Nota Clínica

Contiguous gene deletion syndrome in Xp21: an unusual form of presentation

I. Sanz-Ruiz, J.R. Bretón-Martínez, C. del Castillo-Villaescusa, A. Casanovas-Martínez, F. Martínez-Castellano, J.M. Millán-Salvador, R. Hernández-Marco, P. Codoñer-Franch [REV NEUROL 2009;49:472-474] PMID: 19859888 DOI: OPEN ACCESS
Volumen 49 | Number 09 | Nº of views of the article 6.267 | Nº of PDF downloads 518 | Article publication date 01/11/2009
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ABSTRACT Artículo en español English version
INTRODUCTION We report a case of an infant where the association of Duchenne’s muscular dystrophy (DMD) and pseudohypertriglyceridaemia led to the diagnosis of contiguous gene deletion syndrome in Xp21. CASE

REPORT A 7-month-old male infant who was referred due to psychomotor retardation. The examination revealed pronounced axial hypotonia. Lab findings showed high levels of muscular enzymes with creatine phosphokinase levels of 12,829 IU/L, together with high blood levels of triglycerides. Electromyogram findings were consistent with myopathic compromise. The genetic study for dystrophinopathies revealed the existence of a deletion in the dystrophin gene. Further lab findings identified high glycerol concentrations both in blood and in urine that were compatible with a glycerol kinase deficiency. The genetic study confirmed the existence of a deletion in Xp21 of the genes responsible for DMD, the glycerol kinase deficiency, the congenital adrenal hypoplasia (gene DAX1) and mental retardation (gene IL1RAPL1).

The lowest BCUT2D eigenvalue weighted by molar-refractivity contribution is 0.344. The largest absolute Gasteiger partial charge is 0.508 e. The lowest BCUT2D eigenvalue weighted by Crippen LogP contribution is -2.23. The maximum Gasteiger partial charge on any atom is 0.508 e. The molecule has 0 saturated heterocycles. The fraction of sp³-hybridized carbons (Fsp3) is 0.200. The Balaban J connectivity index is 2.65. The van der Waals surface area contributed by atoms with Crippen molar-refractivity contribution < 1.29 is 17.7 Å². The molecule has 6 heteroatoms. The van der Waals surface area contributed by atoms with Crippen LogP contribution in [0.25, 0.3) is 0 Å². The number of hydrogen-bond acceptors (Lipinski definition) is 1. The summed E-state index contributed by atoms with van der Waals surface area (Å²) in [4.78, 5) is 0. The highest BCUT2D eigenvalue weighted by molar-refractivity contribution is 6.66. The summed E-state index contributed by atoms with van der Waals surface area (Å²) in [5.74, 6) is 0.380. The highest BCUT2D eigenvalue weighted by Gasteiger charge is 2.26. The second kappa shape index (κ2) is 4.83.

CONCLUSIONS In infants and small children with myopathic compromise, increased levels of creatine phosphokinase and pseudohypertriglyceridaemia it is essential to take into account contiguous gene deletion syndrome in Xp21 to be able to prevent and treat the metabolic complications arising from adrenal hypoplasia.
KeywordsCongenital adrenal insufficiencyContiguous gene syndrome in Xp21Duchenne’s muscular dystrophyGlycerol kinase deficiencyHuman chromosome 21Mental retardation CategoriesNervios periféricos, unión neuromuscular y músculoNeuropediatríaNeuropsiquiatría
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